History, Expectations, and Leadership in the Evolution of Social Norms
NBER Working Paper No. 17066
We study the evolution of the social norm of "cooperation" in a dynamic environment. Each agent lives for two periods and interacts with agents from the previous and next generations via a coordination game. Social norms emerge as patterns of behavior that are stable in part due to agents' interpretations of private information about the past, which are influenced by occasional past behaviors that are commonly observed. We first characterize the (extreme) cases under which history completely drives equilibrium play, leading to a social norm of high or low cooperation. In intermediate cases, the impact of history is potentially countered by occasional "prominent" agents, whose actions are visible by all future agents, and who can leverage their greater visibility to influence expectations of future agents and overturn social norms of low cooperation. We also show that in equilibria not completely driven by history, there is a pattern of "reversion" whereby play starting with high (low) cooperation reverts toward lower (higher) cooperation.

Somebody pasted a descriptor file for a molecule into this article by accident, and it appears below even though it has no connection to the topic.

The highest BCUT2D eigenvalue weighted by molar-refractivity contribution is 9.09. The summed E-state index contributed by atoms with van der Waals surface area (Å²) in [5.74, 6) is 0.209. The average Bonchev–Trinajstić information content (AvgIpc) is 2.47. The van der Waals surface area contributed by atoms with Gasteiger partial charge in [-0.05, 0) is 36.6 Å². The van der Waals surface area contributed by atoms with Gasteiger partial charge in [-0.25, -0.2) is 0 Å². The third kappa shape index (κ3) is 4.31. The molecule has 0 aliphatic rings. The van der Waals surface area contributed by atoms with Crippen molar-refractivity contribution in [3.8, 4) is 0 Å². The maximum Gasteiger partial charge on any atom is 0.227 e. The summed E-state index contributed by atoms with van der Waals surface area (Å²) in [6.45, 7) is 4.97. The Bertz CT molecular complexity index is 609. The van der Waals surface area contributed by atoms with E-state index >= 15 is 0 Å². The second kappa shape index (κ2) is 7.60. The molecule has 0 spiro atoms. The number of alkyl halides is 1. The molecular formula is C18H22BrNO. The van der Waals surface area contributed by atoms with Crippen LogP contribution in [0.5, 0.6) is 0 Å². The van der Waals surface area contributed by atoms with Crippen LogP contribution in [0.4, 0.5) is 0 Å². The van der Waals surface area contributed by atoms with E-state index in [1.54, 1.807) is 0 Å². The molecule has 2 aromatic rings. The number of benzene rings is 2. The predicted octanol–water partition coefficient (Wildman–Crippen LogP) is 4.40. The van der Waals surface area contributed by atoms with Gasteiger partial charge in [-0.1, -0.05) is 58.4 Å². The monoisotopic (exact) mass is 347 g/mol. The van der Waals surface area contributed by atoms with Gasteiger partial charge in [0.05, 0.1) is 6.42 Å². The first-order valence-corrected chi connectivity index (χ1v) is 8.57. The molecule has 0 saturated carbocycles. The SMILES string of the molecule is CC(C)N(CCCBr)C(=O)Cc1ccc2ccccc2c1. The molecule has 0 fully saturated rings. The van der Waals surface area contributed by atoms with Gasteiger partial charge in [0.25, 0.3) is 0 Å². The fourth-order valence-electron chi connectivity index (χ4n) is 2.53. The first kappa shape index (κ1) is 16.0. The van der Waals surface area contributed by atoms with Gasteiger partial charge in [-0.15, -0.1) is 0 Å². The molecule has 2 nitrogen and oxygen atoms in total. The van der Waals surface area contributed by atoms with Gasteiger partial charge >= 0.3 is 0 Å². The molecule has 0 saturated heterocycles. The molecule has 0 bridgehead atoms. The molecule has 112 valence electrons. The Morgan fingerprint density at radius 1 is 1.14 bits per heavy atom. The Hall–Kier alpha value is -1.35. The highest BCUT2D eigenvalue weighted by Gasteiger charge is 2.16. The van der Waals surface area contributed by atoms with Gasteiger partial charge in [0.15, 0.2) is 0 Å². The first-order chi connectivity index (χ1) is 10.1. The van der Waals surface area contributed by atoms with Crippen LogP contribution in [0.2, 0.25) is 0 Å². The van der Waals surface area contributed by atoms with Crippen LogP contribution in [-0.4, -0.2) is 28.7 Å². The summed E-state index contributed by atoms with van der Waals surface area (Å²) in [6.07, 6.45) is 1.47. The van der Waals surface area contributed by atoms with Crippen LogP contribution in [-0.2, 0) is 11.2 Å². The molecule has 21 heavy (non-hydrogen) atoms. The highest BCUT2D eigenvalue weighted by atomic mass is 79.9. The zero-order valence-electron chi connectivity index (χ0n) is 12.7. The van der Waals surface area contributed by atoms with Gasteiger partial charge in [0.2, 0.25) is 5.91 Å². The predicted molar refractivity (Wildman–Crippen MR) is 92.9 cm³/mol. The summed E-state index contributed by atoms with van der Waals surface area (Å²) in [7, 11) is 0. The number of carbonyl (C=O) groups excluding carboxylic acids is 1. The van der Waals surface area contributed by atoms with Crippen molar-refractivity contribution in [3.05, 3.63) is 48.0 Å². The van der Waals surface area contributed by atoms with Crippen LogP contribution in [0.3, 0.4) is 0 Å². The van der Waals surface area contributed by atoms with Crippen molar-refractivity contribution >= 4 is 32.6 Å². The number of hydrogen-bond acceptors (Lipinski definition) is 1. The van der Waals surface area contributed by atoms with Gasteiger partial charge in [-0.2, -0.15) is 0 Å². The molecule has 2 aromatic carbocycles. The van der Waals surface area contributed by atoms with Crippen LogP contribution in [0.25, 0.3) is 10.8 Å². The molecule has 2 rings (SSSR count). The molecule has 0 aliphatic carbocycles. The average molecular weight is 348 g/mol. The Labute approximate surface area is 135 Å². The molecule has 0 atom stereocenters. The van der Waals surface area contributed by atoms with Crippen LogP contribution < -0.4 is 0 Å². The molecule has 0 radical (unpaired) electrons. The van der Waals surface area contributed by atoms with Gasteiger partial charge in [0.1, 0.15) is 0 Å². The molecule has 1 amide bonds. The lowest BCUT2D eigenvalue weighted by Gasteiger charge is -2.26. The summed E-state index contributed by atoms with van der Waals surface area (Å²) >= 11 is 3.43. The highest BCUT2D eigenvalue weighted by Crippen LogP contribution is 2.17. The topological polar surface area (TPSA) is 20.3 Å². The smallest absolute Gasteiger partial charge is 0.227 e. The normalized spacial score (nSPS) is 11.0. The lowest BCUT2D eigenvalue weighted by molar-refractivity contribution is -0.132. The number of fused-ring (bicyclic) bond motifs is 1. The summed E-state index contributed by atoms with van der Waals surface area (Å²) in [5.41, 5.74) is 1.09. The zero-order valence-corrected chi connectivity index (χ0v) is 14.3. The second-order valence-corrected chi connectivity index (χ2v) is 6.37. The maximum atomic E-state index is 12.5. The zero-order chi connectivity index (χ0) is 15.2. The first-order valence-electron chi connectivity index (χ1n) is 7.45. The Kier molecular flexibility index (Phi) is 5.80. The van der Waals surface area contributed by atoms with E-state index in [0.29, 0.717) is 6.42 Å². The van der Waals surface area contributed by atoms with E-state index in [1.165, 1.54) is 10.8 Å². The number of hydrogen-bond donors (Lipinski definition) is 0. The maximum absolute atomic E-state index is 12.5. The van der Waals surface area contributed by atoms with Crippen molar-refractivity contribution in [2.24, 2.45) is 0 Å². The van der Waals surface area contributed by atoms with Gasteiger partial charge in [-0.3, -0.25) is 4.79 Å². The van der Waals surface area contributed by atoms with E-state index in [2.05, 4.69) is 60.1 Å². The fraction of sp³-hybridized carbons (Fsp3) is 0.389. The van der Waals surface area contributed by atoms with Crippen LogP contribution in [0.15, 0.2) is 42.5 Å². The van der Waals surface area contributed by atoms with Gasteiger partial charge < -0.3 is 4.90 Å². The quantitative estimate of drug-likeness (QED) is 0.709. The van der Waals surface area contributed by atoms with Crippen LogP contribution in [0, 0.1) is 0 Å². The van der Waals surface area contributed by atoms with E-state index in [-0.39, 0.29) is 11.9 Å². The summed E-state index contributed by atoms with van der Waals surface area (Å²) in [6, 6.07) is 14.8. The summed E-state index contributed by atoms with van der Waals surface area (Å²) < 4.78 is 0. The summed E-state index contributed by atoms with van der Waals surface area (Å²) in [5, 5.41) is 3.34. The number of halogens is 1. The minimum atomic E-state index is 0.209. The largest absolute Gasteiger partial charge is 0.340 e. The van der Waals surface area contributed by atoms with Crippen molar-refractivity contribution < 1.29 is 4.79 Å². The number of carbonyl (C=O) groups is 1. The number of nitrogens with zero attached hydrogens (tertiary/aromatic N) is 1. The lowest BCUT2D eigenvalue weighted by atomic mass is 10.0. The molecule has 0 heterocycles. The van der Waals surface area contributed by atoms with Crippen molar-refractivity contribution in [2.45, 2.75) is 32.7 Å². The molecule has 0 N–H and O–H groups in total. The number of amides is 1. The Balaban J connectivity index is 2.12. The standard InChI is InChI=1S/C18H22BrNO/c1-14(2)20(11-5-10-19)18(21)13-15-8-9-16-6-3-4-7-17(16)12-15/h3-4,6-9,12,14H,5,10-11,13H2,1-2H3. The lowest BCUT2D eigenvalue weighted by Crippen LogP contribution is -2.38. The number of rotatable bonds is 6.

This paper was revised on October 26, 2011
Document Object Identifier (DOI): 10.3386/w17066
Published: Daron Acemoglu & Matthew O. Jackson, 2015. "History, Expectations, and Leadership in the Evolution of Social Norms," Review of Economic Studies, Oxford University Press, vol. 82(2), pages 423-456. citation courtesy of
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